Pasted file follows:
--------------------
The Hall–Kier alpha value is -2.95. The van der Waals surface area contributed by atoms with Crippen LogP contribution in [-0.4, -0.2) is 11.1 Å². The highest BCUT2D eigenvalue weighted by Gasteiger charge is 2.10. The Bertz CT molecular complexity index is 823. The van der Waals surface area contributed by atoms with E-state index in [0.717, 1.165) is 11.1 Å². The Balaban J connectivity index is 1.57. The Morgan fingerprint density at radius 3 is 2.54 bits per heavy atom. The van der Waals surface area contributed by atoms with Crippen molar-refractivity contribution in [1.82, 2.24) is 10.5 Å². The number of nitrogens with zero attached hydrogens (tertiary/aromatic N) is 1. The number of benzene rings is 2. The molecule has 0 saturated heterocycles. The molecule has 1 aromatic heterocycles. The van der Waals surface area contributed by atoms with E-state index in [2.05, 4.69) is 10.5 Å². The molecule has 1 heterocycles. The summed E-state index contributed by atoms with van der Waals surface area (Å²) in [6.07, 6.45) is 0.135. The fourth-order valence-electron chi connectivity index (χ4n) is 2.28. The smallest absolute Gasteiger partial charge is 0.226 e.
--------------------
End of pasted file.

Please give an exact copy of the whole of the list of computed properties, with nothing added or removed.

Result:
The Hall–Kier alpha value is -2.95. The van der Waals surface area contributed by atoms with Crippen LogP contribution in [-0.4, -0.2) is 11.1 Å². The highest BCUT2D eigenvalue weighted by Gasteiger charge is 2.10. The Bertz CT molecular complexity index is 823. The van der Waals surface area contributed by atoms with E-state index in [0.717, 1.165) is 11.1 Å². The Balaban J connectivity index is 1.57. The Morgan fingerprint density at radius 3 is 2.54 bits per heavy atom. The van der Waals surface area contributed by atoms with Crippen molar-refractivity contribution in [1.82, 2.24) is 10.5 Å². The number of nitrogens with zero attached hydrogens (tertiary/aromatic N) is 1. The number of benzene rings is 2. The molecule has 0 saturated heterocycles. The molecule has 1 aromatic heterocycles. The van der Waals surface area contributed by atoms with E-state index in [2.05, 4.69) is 10.5 Å². The molecule has 1 heterocycles. The summed E-state index contributed by atoms with van der Waals surface area (Å²) in [6.07, 6.45) is 0.135. The fourth-order valence-electron chi connectivity index (χ4n) is 2.28. The smallest absolute Gasteiger partial charge is 0.226 e.